A major concern that one needs to reflect in this context is Article 326 of the Indian Constitution. This Article says that every person who is a citizen of India and of legal age has the right to vote, with a few exceptions. One exception stated is “unsoundness of mind”. Representation of People’s Act of 1951 reinforces this exclusion. This law debars a person from being registered to vote if he or she is found of “unsound mind” and is found the same by a “competent court”. Since “unsoundness of mind” is not properly defined, this clause and Article 326 can debar many disabled people from taking part in the electoral processes.
This may not be limited to persons with psycho-social disabilities or developmental disabilities only. Persons with Parkinson’s Disease which is newly included categories in the Rights of Persons with Disabilities Act (RPD Act) may be affected too. Interestingly, when the drafting process of the RPD Act was going on, there were discussions about rights of the disabled in taking part in all political processes. However, when finally it was passed in the parliament, a clause on making the election process accessible was left out. The demands by the sector to take part in political activities and the right to contest in elections disappeared. There are reasons to believe that such omissions are deliberate on the part of Indian government.
An interesting development that took place three years after RPD Act was passed—in November 2019—Chhattisgarh cabinet approved nomination of at least one disabled member to each panchayat. If disabled candidate is not elected through the electoral process, one candidate will be nominated as a Panchayat member as per changes in state law. Within two days of this amendment, Rajasthan disability commissioner directed concerned departments of the state to take similar steps in both Panchayat and urban local body polls.
In this context, one needs to relook at the RPD Act and the constitution. While reservation in elections might be a welcome change, can India do it without amending discriminatory clauses of Representation of People’s Act? Because if these clauses are not amended, political reservations may help only some groups of disabled people.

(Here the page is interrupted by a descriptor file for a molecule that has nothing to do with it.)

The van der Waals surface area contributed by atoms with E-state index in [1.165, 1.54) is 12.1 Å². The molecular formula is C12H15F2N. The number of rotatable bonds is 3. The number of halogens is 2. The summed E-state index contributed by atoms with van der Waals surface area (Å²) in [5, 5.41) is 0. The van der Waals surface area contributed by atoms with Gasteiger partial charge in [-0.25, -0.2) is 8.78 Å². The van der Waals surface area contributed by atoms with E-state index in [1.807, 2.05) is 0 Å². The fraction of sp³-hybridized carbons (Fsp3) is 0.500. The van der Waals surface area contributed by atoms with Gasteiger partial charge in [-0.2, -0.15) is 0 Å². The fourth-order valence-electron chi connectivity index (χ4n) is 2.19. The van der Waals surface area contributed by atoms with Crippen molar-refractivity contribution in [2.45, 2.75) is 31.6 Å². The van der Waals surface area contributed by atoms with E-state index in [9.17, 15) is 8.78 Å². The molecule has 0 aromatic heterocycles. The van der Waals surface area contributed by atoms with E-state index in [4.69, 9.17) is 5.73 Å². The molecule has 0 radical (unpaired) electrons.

It is important to remember here that most grassroots level disability groups, whose membership base are from the rural areas, had been demanding reservations in Panchayat for a long time. Similar demands of nominating eminent disabled candidates in Rajya Sabha instead of film stars or cricket players has been voiced by urban disability groups.
In this context, one needs to relook at the RPD Act and the Constitution. While reservation in elections might be a welcome change, can India do it without amending discriminatory clauses of Representation of People’s Act? Because if these clauses are not amended, political reservations may help only some groups of disabled people. Disability is a complex and heterogeneous issue. We need to rethink whether we can further divide already marginalised groups by giving some rights to few categories of disabled people and denying the same to other categories even though they are under the ambit of the same law namely Rights of Persons with Disabilities.
courtesy Feminism India